The continuous growth of AI services since the launch of ChatGPT in 2022 means that data centre power demands will continue to rise. In fact, the International Energy Agency’s (IEA) Electricity 2024 report predicted that global data centre electricity use could double by 2026, reaching 1000 terawatt-hours (TWh) – that’s equivalent to the annual electricity consumption of Japan.
So, data centre professionals face several challenges when looking to meet that demand in a cost-effective, sustainable way. Here are a few considerations.
If you’re building or enlarging a data centre, take advantage of a modular approach. Modularity offers a way of scaling sustainably in a way that meets the demand for power and availability while simplifying the specification and installation process.
Rather than constructing or expanding a data centre all at once, you can build it up in blocks. As an example, you can build a projected 200-megawatt (MW) data centre in 20 MW sections – onboarding customers as demand increases. That makes it more cost-effective because it avoids wasted capacity along the way.
It’s also an approach that minimises downtime and risk, especially with prefabricated solutions – like skids and eHouses – that are ready for quick and easy installation as they are constructed off-site and then factory-tested before delivery. Besides, buying one prefabricated product instead of a range of individual components that require assembly saves money and time.
This approach is favoured by local utilities and governments too, with the smaller incremental growth of a data centre more likely to be approved than the full-scale build of a new one.
Consider shifting to medium voltage
Medium-voltage (MV) equipment has become increasingly viable and cost-effective especially in the case of rising power demand .
MV UPSs, for example, can be installed modularly. As an example, ten 2.5 MW UPS blocks can be wired in parallel to create a 25 MW system. This enables faster deployment and increases overall system capacity without any additional complexity. It also avoids the challenge of having multiple LV UPSs that need to be regularly maintained and serviced. In addition, the lower currents at MV level mean cables can have a smaller cross-section, leading to additional savings.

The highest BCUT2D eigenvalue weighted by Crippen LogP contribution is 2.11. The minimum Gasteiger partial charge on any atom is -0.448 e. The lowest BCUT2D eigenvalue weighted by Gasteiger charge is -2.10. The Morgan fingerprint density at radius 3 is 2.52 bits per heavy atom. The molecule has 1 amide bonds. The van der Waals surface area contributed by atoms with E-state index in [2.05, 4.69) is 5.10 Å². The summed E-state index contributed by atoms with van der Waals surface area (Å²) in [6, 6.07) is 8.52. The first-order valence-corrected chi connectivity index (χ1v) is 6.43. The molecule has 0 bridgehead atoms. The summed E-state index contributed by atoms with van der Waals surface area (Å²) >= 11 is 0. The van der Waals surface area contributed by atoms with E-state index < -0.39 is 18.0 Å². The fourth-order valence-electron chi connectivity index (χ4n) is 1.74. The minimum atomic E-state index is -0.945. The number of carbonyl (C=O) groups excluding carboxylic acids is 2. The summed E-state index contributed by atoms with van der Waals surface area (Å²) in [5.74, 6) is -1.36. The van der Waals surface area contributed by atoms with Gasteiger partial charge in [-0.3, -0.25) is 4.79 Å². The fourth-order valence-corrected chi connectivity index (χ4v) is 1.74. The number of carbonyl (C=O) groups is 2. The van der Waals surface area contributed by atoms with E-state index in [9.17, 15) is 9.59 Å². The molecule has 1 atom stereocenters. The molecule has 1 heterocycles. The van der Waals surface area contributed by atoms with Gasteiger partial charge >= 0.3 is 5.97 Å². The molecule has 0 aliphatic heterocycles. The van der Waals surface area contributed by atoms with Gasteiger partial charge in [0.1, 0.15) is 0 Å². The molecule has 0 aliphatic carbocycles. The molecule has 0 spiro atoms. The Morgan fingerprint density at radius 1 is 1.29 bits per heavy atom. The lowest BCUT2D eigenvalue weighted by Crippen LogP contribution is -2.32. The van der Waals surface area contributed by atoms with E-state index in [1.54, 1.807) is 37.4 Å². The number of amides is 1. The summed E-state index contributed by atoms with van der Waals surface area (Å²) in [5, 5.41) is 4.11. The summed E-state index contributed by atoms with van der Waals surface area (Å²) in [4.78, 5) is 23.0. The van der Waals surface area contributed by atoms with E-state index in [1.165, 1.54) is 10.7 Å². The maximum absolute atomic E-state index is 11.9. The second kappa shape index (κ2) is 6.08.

Furthermore, MV UPSs are often more energy efficient than their low-voltage (LV) counterparts, and can provide power protection for the entire data centre, not just the server racks. So, switching to MV can offer long-term cost savings.
Be more sustainable with BESS
Meeting sustainability goals is a challenge for data centre operators when it comes to the increase in power demand.
One solution is using battery energy storage systems (BESS) to reduce reliance on diesel gensets as they can integrate renewables, like wind and solar energy, into the local energy mix. By using a BESS, excess energy from solar panels on the roof can be stored and used at another time, optimising renewables usage.
Using BESS can also provide load shifting and frequency response services to the grid, further aiding negotiations with the local utility, and creating potential new revenue streams via give-back schemes during peak demand.
First, though, it’s important to plan carefully and consider what your energy demands are to avoid over-specifying – after all, specifying for five hours of uptime would require a lot of batteries.
Make use of AI
The onward development of AI might be driving the increase in power demand, but it can also help to make data centres more reliable and efficient. This could happen through optimised cooling, predictive condition-based maintenance, data access and transfer, and demand balancing.
The key to this is connectivity. An automation system running an AI suite can keep track of the hundreds of thousands of monitoring points deployed in a typical mid-to-large data centre. This provides operators a 360 overview of the data centre’s performance, energy use and asset health at any given point.
This data can then be used to make efficiency improvements. Take the example of a cooling system. While the upstream chiller and the distribution system are often viewed separately – leading to operational inefficiencies when attempts are made to make it more efficient – an automation system lets operators see holistically how one part affects the other. As a result, operators can make more informed decisions to improve overall efficiency.
Invest in SF6-free equipment
Moving to SF6-free equipment now will ensure that you’re prepared for incoming regulations on the use of electrical equipment which contains the insulating gas. This will make your sustainability reporting easier. Regulations have been proposed because SF6 can leak to the atmosphere, where it has a global warming potential around 25,000 times greater than CO2.
Adopt a TCO mindset
When considering how to grow efficiently and sustainably, data centre managers need to adopt a total cost of ownership (TCO) mindset.
This involves calculating and assessing all the direct and indirect costs of an asset over its entire lifecycle to determine its cost, as opposed to a more traditional view of separating capital and operational expenditure. By viewing expenditure with a TCO mindset, future operating cost savings are seen as net present value.
A simple way of looking at this is where you have a machine that will be running continuously for around 20 years; by investing in a more energy efficient model now, you will see significant cost and emission savings over the long term.
Power demands might be growing as AI and digital services expand exponentially, but data centre managers and operators can meet these challenges with the right strategies in place. While these challenges will become more urgent as demand increases, acting now, with a TCO mindset, will help to ensure data centres continue to make a positive impact.